Permanent residents, also known as green card holders, have the privilege of living and working in the United States, along with other benefits. However, there are several ways one can lose their permanent resident status. Several actions can trigger removal (deportation) proceedings and the potential loss of their U.S. residency. One of the most common ways is by (unintentionally) abandoning their green card status by traveling abroad for an extended period of time without prior approval.
Next, we will answer some of the most common questions about maintaining your permanent residency:
- How long can a green card holder stay outside the United States?
- What should I do if I need to stay outside of the U.S. for an extended period of time?
- What is a re-entry permit?
- What happens if my re-entry permit expires while I am outside of the U.S?
- What is the best strategy to avoid green card abandonment?
- Where can I find additional information about this process?
How long can a green card holder stay outside the United States?
Permanent residents may travel outside the United States. Vacation, family engagements, tourism, and business are all legitimate reasons for temporary travel abroad. Keep in mind that temporary is the key word here because permanent residents who are absent from the United States for extended periods risk abandoning their U.S. residency. According to the United States Citizenship and Immigration Services (USCIS) official website, remaining outside the United States for more than one year (without prior approval) may result in a loss of Permanent Resident status.
When a permanent resident reaches a U.S. port of entry and is questioned by a Customs and Border Protection (CBP) officer, the officer will try to determine the reasons for your trip abroad and your intent to maintain the U.S. as the principal place of residence. It is best to be prepared and proactive to avoid issues with green card abandonment.
What should I do if I need to stay outside of the U.S. for an extended period?
Need to take care of a sick family member, attend a funeral or even tend to your own medical needs? These are valid and common examples of why green card holders may need to travel outside the U.S. for an extended time. With the correct preparation and planning, you can travel abroad and tend to your matters with peace of mind.
If you plan on traveling abroad for more than one year, you should apply for and obtain a re-entry permit. You can apply for this permit through the United States Citizenship and Immigration Services (USCIS) before your departure. It is critical to note that you cannot apply for one outside of the U.S., so make sure to apply before you leave.
What happens if my re-entry permit expires while I am outside of the U.S?
A re-entry permit is only valid for two years from the date of issuance. It cannot be changed or extended. If you stay outside of the U.S. past the date on your re-entry permit you may be denied entry back into the U.S. If this happens, you may be referred to appear before an immigration judge to decide whether or not you have abandoned your status. If you need additional information on re-entry permits, please click here.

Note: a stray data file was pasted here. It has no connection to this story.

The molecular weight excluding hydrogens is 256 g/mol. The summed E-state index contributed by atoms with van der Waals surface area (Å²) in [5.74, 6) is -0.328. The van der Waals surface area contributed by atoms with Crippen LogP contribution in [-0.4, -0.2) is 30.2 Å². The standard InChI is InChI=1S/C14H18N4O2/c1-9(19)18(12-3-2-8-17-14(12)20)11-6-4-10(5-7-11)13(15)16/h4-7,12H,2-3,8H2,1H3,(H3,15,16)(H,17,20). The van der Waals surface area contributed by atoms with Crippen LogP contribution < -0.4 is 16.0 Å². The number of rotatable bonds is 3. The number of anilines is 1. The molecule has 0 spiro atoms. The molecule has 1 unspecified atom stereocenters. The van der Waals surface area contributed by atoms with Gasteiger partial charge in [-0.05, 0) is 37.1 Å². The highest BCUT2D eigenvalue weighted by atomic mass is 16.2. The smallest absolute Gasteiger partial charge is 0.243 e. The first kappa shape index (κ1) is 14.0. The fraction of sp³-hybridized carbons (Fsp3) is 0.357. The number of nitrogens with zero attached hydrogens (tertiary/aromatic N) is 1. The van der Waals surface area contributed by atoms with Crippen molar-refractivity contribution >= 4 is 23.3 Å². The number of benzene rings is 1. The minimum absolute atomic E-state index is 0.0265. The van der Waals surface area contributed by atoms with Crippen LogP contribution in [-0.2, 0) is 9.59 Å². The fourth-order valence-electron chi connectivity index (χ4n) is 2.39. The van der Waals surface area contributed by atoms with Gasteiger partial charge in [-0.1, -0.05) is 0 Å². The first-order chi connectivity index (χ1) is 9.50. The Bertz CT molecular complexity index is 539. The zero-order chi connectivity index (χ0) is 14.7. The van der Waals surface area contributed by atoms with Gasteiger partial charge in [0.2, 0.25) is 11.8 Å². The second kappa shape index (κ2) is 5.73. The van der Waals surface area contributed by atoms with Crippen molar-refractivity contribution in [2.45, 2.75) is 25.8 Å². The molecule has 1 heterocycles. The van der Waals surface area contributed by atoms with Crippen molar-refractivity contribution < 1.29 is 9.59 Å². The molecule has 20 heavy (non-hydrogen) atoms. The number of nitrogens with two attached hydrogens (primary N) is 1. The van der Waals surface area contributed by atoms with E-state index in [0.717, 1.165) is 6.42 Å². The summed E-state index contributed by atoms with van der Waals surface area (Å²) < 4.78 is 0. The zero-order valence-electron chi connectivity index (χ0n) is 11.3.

What is the best strategy to avoid green card abandonment?
The best strategy to avoid abandonment is to keep the U.S. as your main home by sleeping more nights in the U.S. than abroad. According to USCIS, these are some of the things they look for to deem if permanent residency has been abandoned:
- moving to another country;
- intending to live in another country permanently;
- failure to file a U.S. income tax return; and
- declaring yourself a “nonimmigrant” on your U.S. tax returns.
It is recommended that you provide evidence of maintaining strong ties and intent to return to the U.S. Some examples include:
- Property deed or rent agreement for your home;
- Current driver’s license for your state of residence;
- U.S. bank and credit card statements;
- Proof of employment;
- Evidence of children’s enrollment in a U.S. school; and
- U.S. income tax return(s) for the past three years.
Where can I find additional information about this process?
USCIS has several resources on everything you need to know about maintaining your permanent resident status. For more information, please click here. If you cannot find what you need on their website, you can call the USCIS Customer Service hotline at: 1-800-375-5283.
We also have several articles regarding green cards, such as:
- 5 Differences Between Being a Permanent Resident and a US Citizen
- Frequently Asked Questions: How to Renew an Expired Green Card
- What is the Difference Between a Work Permit (EAD card) and a Residence Permit (Green Card)?
- I am a Citizen or Resident. How Can I Help my Family Become Permanent Residents?
- How to Obtain Permanent Residency through Marriage
**Noticias para Inmigrantes is a media and communications organization that provides independent reporting and commentary on issues affecting immigrants in the United States. It should be noted that we do not provide legal assistance or legal advice for any case unless we interview a specialized source on the subject. It is critical to clarify that each case is different, and it is important to consult with your attorney.